Pieter Cornelis Mondrian was born in 1872 in Amersfoort a small town in the Netherlands near Amsterdam. Mondrian's father worked at an elementary school as a headmaster and his uncle was a successful painter. The environment that he was surrounded by helped him grow an interest towards painting, although his father wanted him to get a degree in teaching. Since his passion was to be a painter, he ended up becoming an art teacher. While he was teaching his desire to become a painter did not lessen because of this his uncle helped Mondrian pay to study at the National Academy of Art in Amsterdam in 1892. His first paintings are shown to be of landscapes in a calming nature, painted in dark greens, grays, and pinks. In 1911 Mondrian saw his first exhibit that affected his styles immensely and also inspired him. The exhibit had paintings done by Pablo Picasso and other Cubist, this caused Mondrian to be inspired by the different style of paintings called cubism. Though that type of artwork inspired and influenced him, he developed his own sense of style. Mondrian's style contained more of a geometric style, rather than the squarer style seen in cubism, Mondrian named this style neoplasticism. When using this style of painting he only used white, gray, black, and the three primary colors- red, yellow, and blue.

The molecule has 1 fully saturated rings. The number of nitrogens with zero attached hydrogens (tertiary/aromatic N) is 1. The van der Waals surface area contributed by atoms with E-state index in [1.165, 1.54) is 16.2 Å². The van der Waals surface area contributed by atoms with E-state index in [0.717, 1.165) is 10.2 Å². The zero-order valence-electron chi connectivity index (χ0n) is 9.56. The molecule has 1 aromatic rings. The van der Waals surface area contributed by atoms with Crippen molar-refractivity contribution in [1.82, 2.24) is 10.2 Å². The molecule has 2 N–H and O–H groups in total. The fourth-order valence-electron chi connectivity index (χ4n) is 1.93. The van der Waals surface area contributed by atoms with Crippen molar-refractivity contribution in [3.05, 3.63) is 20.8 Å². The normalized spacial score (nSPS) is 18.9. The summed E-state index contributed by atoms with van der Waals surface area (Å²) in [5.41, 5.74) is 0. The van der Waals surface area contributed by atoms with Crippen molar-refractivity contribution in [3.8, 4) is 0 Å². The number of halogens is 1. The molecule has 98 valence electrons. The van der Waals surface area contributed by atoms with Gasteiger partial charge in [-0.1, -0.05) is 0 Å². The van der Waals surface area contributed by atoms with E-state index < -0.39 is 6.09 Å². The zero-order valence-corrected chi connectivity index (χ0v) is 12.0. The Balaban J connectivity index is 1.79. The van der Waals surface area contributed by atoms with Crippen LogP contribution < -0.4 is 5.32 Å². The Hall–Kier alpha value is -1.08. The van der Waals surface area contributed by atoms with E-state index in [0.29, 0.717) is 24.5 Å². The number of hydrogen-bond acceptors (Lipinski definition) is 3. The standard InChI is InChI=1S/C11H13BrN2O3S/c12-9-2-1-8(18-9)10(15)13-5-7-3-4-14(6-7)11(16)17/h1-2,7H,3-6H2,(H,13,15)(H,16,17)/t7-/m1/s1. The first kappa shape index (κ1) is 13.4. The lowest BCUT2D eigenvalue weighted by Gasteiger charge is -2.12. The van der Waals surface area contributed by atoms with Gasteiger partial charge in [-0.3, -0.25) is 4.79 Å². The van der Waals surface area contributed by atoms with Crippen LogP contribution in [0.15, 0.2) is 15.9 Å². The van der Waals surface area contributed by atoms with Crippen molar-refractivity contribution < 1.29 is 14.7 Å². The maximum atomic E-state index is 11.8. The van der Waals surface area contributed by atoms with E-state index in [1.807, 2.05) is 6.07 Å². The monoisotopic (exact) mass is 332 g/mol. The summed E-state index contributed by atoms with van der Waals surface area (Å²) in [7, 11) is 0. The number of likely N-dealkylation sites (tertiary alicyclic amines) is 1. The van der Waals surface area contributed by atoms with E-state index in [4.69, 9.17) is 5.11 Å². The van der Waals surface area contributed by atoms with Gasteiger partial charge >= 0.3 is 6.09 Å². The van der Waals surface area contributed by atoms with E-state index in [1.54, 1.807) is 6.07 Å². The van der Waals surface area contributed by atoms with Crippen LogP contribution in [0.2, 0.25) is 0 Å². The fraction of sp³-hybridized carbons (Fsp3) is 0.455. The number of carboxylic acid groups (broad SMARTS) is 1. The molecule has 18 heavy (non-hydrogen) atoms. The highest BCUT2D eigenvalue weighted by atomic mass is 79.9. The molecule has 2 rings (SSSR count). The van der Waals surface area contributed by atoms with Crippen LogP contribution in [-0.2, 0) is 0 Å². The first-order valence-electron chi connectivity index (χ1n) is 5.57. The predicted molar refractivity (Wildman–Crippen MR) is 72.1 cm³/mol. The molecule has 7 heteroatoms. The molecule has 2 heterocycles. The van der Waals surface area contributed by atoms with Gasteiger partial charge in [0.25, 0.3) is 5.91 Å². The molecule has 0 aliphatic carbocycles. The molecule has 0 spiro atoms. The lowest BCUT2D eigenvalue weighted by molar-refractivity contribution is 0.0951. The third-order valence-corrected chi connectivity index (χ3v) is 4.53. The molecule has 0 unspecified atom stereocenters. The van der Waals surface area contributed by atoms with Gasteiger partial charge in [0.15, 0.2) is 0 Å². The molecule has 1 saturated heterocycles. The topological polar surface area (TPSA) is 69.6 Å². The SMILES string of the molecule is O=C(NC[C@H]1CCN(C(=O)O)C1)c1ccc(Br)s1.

Mondrian moved to France to study art in 1917, when he was living in Paris, he started to become dissatisfied with painting an accurate representation of the world. One night while he was on a walk with his friend during the night, he had said to his friend "that the moonlight had distorted the landscape- what seemed 'real' was not how things actually looked Nature is a wretched affair. I can hardly stand it." Once Mondrian had this revelation, he went out to look for the real artistic truth. Over time his paintings started to develop a more abstract look to them.